girls and computers

Subject: girls and computers
From: Barbara Rigg-Healy <brigg -at- UNM -dot- EDU>
Date: Thu, 14 Apr 1994 11:05:00 MDT

Barbara Rigg-Healy \
Technical Editor \
Computer and Information \
Resources and Technology \
University of New Mexico \ "White space never lies."
Albuquerque, NM 87131-6046 \
e-mail: brigg -at- unm -dot- edu \ -- Bill Horton
voice: (505) 277-8147 \
I find the current discussion about why there are fewer women in computing
fields then there are men very interesting. Working around computer types
all day piqued my interest in this topic about five years ago, and I did a
lot of reading in dusty academic journals about research on gender and
computers. Lest you think I am some high-brow, I must tell you that I did
this research while pursuing a masters degree in communication :-) . I
would be happy to post my reference list, if anyone wants read up on the
subject. Here's my two cents worth.

- In the academic field of communication these days, there is a very
popular theory that men and women actually fall into two different
*cultural* groups. So, communication between men and women is actually
"intercultural" communication. I believe Tannen alludes to this in her
book (it's been awhile since I read it.)

- For those who have posted comments that either they, as women, or their
female partners/friends (from the men) read computer mags, beat men at
war-type computer games, are computer programmers, etc. -- remember this:
because *you* do these things doesn't make it applicable to the whole
population. If you look at the research and the number women in computer
science, engineering or science in general, you will see a sharp contrast
between the sexes. There are always exceptions, and many of us on this
list probably fall into that exception category.

- Much of the research I read points to several reasons for problems with
women and computers.
-- Computers have been traditionally linked with mathematics and the task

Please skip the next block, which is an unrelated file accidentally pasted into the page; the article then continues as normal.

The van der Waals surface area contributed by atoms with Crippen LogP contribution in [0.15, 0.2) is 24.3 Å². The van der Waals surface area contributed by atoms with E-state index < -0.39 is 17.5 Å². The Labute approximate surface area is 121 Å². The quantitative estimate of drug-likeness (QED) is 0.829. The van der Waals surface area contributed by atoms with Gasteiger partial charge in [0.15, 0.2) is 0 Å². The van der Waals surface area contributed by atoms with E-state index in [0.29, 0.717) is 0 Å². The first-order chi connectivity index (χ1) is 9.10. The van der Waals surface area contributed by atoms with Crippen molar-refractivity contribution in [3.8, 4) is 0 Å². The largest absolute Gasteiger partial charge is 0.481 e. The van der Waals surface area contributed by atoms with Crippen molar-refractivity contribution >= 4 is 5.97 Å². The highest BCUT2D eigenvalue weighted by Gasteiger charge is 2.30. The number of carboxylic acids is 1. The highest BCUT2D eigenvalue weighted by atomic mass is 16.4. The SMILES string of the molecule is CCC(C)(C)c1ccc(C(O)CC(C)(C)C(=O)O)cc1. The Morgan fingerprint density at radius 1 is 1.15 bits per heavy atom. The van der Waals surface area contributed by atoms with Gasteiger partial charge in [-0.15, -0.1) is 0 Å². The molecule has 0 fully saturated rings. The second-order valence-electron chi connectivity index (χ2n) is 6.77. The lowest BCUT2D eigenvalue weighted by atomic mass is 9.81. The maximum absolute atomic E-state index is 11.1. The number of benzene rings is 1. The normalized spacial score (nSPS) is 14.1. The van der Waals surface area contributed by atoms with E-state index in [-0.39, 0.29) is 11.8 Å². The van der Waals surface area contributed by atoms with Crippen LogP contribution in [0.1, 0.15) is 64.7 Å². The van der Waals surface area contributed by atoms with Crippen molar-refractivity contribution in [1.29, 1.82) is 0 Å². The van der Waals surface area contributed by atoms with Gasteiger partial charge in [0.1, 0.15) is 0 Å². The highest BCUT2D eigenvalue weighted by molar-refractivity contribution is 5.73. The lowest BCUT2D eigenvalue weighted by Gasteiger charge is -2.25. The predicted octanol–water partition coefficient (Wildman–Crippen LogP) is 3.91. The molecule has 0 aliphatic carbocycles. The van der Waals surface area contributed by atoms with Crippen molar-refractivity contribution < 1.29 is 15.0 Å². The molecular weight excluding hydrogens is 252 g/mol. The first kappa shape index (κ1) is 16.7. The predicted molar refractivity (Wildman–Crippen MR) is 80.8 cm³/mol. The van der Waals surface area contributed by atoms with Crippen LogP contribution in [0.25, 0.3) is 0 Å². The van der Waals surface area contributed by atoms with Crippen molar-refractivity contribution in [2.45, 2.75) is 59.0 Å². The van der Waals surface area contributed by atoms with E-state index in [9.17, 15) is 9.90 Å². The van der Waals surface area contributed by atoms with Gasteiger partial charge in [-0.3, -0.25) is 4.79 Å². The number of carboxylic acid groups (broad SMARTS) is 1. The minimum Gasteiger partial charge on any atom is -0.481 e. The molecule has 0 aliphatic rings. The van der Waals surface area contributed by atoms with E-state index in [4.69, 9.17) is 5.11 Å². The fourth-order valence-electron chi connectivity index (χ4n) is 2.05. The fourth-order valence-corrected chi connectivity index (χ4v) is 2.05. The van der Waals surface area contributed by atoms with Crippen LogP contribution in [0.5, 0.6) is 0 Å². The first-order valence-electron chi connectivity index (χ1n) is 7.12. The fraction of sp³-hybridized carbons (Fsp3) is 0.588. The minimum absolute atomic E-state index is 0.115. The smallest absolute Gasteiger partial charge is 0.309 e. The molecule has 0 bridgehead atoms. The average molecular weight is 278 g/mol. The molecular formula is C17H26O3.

of "teaching computers" was given to the math teachers. According to the
research, there already exists a bias towards women with regard to math.
This bias has been transferred to computers.

-- Girls were found to be reluctant to compete for computer resources,
which are frequently scarce in schools. Even in a pre-school situation, it
was found that the little boys dominated the computer until the teacher
intervened and set up times for the girls to use the computers, which they
did with just as much enthusiasm as the boys once they didn't have to
compete for access.

-- Computer games, even the educational games, involve subjects of greater
interest to males, such as sports and war.

-- Computer environments, from a computer store to university lab, tend to
make women uncomfortable.

-- One of the more interesting studies I read was one involving learning
styles. The study found that when computers were included and taught in
the curriculum, the difference in attitudes and perceptions about computers
between men and women dropped to almost nothing. What didn't work was
teaching a class that required computer use, but expecting the students to
learn how to use the computer outside of the class. Males did fine,
females' attitudes about computers were significantly more negative.

This subject happens to be one of my favorites, and I could go on and on
and on (just ask my colleagues)... but I'll spare everyone that fate!

Previous by Author: Prepositions ending sentences
Next by Author: gender & computers ref. list
Previous by Thread: What is techie language?
Next by Thread: Copyright & the net: more thoughts

What this post helpful? Share it with friends and colleagues:

Sponsored Ads